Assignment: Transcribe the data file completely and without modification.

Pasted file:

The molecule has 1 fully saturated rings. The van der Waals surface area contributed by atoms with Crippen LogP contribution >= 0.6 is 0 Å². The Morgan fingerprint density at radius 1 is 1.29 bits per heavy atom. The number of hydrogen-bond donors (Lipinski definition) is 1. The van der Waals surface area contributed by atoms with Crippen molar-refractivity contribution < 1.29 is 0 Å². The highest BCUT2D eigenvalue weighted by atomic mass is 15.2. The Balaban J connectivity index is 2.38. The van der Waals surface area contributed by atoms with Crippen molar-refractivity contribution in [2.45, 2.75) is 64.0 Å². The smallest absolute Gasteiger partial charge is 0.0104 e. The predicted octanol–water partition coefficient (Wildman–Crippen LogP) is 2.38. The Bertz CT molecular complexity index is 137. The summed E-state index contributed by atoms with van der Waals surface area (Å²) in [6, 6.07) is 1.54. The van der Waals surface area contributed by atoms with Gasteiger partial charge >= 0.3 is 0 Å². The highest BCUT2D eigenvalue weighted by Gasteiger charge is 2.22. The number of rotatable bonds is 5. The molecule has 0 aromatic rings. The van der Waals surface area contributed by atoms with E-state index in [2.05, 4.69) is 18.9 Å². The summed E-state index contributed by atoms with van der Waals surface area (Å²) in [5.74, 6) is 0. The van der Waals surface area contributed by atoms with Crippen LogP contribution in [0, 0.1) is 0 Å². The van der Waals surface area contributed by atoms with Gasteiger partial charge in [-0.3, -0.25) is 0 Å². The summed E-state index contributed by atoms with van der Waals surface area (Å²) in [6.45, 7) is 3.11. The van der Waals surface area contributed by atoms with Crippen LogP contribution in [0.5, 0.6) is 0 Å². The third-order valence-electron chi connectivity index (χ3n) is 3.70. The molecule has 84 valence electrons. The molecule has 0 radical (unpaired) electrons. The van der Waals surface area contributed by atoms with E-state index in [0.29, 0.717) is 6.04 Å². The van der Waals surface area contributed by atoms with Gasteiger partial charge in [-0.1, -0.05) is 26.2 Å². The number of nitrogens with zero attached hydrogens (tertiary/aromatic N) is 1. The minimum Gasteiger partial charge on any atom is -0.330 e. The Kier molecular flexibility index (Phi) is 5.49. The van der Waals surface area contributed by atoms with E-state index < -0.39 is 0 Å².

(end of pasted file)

The molecule has 1 fully saturated rings. The van der Waals surface area contributed by atoms with Crippen LogP contribution >= 0.6 is 0 Å². The Morgan fingerprint density at radius 1 is 1.29 bits per heavy atom. The number of hydrogen-bond donors (Lipinski definition) is 1. The van der Waals surface area contributed by atoms with Crippen molar-refractivity contribution < 1.29 is 0 Å². The highest BCUT2D eigenvalue weighted by atomic mass is 15.2. The Balaban J connectivity index is 2.38. The van der Waals surface area contributed by atoms with Crippen molar-refractivity contribution in [2.45, 2.75) is 64.0 Å². The smallest absolute Gasteiger partial charge is 0.0104 e. The predicted octanol–water partition coefficient (Wildman–Crippen LogP) is 2.38. The Bertz CT molecular complexity index is 137. The summed E-state index contributed by atoms with van der Waals surface area (Å²) in [6, 6.07) is 1.54. The van der Waals surface area contributed by atoms with Gasteiger partial charge >= 0.3 is 0 Å². The highest BCUT2D eigenvalue weighted by Gasteiger charge is 2.22. The number of rotatable bonds is 5. The molecule has 0 aromatic rings. The van der Waals surface area contributed by atoms with E-state index in [2.05, 4.69) is 18.9 Å². The summed E-state index contributed by atoms with van der Waals surface area (Å²) in [5.74, 6) is 0. The van der Waals surface area contributed by atoms with Crippen LogP contribution in [0, 0.1) is 0 Å². The van der Waals surface area contributed by atoms with Gasteiger partial charge in [-0.3, -0.25) is 0 Å². The summed E-state index contributed by atoms with van der Waals surface area (Å²) in [6.45, 7) is 3.11. The van der Waals surface area contributed by atoms with Crippen LogP contribution in [0.5, 0.6) is 0 Å². The third-order valence-electron chi connectivity index (χ3n) is 3.70. The molecule has 84 valence electrons. The molecule has 0 radical (unpaired) electrons. The van der Waals surface area contributed by atoms with E-state index in [0.29, 0.717) is 6.04 Å². The van der Waals surface area contributed by atoms with Gasteiger partial charge in [-0.1, -0.05) is 26.2 Å². The number of nitrogens with zero attached hydrogens (tertiary/aromatic N) is 1. The minimum Gasteiger partial charge on any atom is -0.330 e. The Kier molecular flexibility index (Phi) is 5.49. The van der Waals surface area contributed by atoms with E-state index < -0.39 is 0 Å².